You may decide if it's worthwhile to spend your time looking for an edge or whether it's even attainable or useful by discovering what it really means.
The Common Thought
Most people believe that an advantage is something a trader has over the market or all other traders that they are aware of or use. For instance, a trader may believe that using a certain indicator, such as the Relative Strength Index (RSI), in a particular way (such as placing short trades when the RSI is over 84), offers them a competitive edge over traders who do not use the same indicator in the same way.
Many novice traders experiment with several indicators or indicator settings for years (like a length of 10, then a length of 15, etc.). To identify the combination that provides them an advantage, they also experiment with various chart settings, such as time-based charts, tick-based charts, or volume-based charts.
Getting Your Way
Some traders are unfamiliar with the concept of "edge." When they do, they could begin to question if they already possess an edge or if they still need to obtain one. If there are any trading edges, following a few rules can assist traders locate them:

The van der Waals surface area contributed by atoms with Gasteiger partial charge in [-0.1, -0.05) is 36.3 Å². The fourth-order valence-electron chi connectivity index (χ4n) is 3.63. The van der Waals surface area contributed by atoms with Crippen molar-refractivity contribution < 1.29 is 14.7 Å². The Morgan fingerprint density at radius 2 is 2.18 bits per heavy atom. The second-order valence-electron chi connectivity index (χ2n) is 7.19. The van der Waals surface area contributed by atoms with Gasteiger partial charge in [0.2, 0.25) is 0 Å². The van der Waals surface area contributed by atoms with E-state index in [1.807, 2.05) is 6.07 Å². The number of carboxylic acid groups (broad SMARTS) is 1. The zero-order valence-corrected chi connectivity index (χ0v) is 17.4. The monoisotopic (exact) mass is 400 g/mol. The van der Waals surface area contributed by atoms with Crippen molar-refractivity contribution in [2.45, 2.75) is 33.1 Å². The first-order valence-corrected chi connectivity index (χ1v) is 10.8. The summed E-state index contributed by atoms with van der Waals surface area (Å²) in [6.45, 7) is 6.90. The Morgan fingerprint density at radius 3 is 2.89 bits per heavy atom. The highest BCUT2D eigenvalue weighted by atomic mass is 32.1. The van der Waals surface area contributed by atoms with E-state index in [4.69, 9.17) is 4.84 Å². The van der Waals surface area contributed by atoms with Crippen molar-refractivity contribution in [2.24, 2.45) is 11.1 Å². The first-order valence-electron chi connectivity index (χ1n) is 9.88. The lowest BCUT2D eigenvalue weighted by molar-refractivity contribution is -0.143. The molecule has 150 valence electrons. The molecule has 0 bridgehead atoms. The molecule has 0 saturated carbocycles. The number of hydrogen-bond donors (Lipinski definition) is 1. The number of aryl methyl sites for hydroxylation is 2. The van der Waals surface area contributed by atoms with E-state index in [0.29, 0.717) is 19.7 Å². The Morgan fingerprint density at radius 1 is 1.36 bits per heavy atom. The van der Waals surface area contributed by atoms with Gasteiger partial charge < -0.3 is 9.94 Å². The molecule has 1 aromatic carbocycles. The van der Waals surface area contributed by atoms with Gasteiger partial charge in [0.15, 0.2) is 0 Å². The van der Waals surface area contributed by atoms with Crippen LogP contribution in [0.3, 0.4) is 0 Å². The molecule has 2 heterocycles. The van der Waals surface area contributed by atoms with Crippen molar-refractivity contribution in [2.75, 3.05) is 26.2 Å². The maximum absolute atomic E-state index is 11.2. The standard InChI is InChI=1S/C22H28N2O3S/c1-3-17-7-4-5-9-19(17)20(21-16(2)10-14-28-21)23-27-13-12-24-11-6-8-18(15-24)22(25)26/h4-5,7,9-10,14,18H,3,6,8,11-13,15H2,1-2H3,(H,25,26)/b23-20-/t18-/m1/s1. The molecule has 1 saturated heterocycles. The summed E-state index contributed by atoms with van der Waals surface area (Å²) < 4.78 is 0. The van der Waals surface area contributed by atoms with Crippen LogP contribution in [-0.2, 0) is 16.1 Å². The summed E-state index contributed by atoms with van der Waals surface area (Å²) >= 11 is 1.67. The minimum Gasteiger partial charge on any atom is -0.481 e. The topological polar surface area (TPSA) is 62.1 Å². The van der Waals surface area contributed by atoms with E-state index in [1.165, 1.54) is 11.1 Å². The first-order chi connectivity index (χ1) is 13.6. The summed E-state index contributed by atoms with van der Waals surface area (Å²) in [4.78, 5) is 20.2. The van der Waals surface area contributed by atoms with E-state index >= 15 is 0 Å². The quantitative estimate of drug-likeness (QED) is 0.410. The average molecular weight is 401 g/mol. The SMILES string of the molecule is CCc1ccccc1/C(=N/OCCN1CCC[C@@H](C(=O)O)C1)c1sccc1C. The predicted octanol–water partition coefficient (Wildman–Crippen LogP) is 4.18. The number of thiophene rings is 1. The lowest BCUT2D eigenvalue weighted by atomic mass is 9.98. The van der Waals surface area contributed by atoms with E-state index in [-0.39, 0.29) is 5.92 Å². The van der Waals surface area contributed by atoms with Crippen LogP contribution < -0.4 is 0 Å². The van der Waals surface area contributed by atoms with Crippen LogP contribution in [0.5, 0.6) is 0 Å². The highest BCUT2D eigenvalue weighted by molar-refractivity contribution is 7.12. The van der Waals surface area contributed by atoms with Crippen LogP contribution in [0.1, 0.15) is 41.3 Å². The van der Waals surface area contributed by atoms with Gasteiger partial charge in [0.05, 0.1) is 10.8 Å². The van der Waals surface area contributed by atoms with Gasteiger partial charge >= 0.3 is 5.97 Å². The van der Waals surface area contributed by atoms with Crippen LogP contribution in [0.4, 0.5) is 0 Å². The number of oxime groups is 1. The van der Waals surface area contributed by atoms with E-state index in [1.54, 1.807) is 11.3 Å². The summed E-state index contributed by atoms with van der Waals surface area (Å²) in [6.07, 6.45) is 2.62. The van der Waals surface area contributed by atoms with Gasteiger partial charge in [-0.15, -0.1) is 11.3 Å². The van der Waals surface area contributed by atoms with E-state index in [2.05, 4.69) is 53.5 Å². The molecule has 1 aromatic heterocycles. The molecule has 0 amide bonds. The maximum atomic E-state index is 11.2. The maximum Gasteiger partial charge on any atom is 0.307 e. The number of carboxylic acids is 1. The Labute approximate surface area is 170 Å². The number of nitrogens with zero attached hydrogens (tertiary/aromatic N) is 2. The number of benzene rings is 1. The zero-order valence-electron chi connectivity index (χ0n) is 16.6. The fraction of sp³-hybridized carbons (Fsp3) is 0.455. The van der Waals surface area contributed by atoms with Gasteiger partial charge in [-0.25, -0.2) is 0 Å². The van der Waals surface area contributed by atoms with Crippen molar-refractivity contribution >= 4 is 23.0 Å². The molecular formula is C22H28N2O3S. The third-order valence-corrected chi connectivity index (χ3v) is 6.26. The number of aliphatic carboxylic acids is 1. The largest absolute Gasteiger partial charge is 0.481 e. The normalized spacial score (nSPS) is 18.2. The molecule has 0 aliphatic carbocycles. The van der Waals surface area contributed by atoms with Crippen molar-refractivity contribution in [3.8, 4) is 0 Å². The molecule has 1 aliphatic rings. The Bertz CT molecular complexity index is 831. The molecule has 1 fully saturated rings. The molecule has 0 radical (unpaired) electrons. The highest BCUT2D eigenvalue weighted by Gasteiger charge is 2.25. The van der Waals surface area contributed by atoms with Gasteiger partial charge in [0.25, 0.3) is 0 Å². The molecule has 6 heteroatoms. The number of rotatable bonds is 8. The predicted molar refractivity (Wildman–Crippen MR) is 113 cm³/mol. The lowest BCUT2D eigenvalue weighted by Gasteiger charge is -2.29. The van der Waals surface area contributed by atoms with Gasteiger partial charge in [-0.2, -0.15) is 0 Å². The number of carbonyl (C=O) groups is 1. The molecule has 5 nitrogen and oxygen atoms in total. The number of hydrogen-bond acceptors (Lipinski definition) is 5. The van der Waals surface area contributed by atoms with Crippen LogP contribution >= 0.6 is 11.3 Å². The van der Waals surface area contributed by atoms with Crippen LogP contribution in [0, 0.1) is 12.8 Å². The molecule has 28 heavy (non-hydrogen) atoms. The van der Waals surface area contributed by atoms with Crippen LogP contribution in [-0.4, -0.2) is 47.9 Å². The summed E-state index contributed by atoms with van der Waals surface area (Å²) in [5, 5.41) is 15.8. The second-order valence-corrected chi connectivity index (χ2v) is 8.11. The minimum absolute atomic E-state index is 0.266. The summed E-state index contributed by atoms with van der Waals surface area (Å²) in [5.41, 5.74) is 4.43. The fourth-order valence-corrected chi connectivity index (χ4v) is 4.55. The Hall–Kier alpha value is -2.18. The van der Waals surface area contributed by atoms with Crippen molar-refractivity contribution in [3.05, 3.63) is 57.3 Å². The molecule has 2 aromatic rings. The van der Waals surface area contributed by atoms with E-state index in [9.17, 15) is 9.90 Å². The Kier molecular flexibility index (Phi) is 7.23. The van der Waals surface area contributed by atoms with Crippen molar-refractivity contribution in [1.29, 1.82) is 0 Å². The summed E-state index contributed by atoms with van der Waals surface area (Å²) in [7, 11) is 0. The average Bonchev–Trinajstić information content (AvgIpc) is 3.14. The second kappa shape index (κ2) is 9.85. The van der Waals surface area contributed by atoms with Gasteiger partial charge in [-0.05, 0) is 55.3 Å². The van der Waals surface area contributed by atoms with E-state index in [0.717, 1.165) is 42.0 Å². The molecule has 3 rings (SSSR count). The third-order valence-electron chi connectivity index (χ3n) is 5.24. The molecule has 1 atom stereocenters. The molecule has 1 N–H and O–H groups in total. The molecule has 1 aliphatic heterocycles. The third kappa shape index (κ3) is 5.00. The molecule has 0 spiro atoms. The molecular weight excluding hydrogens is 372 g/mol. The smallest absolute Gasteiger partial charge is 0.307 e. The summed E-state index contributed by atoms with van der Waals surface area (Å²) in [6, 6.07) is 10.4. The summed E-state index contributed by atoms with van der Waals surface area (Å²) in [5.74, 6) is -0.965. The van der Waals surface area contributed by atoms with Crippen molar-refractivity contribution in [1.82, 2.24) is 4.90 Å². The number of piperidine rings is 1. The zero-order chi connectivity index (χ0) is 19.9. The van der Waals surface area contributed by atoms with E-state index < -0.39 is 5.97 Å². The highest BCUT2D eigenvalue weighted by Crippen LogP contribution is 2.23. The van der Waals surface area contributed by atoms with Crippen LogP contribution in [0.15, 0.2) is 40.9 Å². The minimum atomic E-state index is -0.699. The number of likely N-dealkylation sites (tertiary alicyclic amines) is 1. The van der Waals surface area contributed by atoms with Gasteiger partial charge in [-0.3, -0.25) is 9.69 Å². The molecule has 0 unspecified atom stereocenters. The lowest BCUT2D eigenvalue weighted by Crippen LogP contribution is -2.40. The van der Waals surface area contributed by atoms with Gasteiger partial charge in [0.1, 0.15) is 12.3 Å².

The edge must be grounded on fact; it cannot be based on conjecture. A trader must be aware that an edge could not always be effective. With an advantage, it is possible to profit greatly, but after a while, the edge may lose its effectiveness.
If you believe you have an advantage, you should put it to the test by laying out the rules in detail and then putting them to use on historical market data and "paper trading."
An alarm clock
There are traders who genuinely believe they have an advantage and traders who believe they require an advantage. Some traders chuckle whenever someone mentions an edge while they execute another profitable move. In other words, you may or may not identify and take use of a benefit.
Many traders believe that having solid education and training gives them a competitive advantage